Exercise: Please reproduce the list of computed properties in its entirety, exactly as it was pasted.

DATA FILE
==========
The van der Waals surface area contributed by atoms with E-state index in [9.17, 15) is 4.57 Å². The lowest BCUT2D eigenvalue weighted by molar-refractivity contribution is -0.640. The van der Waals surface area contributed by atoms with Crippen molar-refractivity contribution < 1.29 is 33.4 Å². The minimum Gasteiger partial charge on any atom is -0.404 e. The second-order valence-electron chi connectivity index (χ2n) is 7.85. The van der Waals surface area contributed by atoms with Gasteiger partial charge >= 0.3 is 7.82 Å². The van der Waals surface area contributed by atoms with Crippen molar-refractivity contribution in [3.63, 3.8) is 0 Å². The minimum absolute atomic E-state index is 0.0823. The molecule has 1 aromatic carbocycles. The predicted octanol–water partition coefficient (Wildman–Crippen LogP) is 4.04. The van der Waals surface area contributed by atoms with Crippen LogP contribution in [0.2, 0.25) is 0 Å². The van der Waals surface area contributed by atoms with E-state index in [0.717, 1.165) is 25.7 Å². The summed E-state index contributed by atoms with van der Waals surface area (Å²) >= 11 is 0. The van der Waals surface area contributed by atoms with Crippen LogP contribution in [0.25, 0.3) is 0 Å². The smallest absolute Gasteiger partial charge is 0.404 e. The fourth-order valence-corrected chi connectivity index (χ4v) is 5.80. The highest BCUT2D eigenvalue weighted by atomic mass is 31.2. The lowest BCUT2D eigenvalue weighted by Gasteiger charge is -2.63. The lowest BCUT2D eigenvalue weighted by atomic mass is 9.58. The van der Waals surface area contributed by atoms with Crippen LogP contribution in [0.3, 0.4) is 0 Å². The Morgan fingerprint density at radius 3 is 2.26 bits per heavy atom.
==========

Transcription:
The van der Waals surface area contributed by atoms with E-state index in [9.17, 15) is 4.57 Å². The lowest BCUT2D eigenvalue weighted by molar-refractivity contribution is -0.640. The van der Waals surface area contributed by atoms with Crippen molar-refractivity contribution < 1.29 is 33.4 Å². The minimum Gasteiger partial charge on any atom is -0.404 e. The second-order valence-electron chi connectivity index (χ2n) is 7.85. The van der Waals surface area contributed by atoms with Gasteiger partial charge >= 0.3 is 7.82 Å². The van der Waals surface area contributed by atoms with Crippen molar-refractivity contribution in [3.63, 3.8) is 0 Å². The minimum absolute atomic E-state index is 0.0823. The molecule has 1 aromatic carbocycles. The predicted octanol–water partition coefficient (Wildman–Crippen LogP) is 4.04. The van der Waals surface area contributed by atoms with Crippen LogP contribution in [0.2, 0.25) is 0 Å². The van der Waals surface area contributed by atoms with E-state index in [0.717, 1.165) is 25.7 Å². The summed E-state index contributed by atoms with van der Waals surface area (Å²) >= 11 is 0. The van der Waals surface area contributed by atoms with Crippen LogP contribution in [0.25, 0.3) is 0 Å². The smallest absolute Gasteiger partial charge is 0.404 e. The fourth-order valence-corrected chi connectivity index (χ4v) is 5.80. The highest BCUT2D eigenvalue weighted by atomic mass is 31.2. The lowest BCUT2D eigenvalue weighted by Gasteiger charge is -2.63. The lowest BCUT2D eigenvalue weighted by atomic mass is 9.58. The van der Waals surface area contributed by atoms with Crippen LogP contribution in [0.3, 0.4) is 0 Å². The Morgan fingerprint density at radius 3 is 2.26 bits per heavy atom.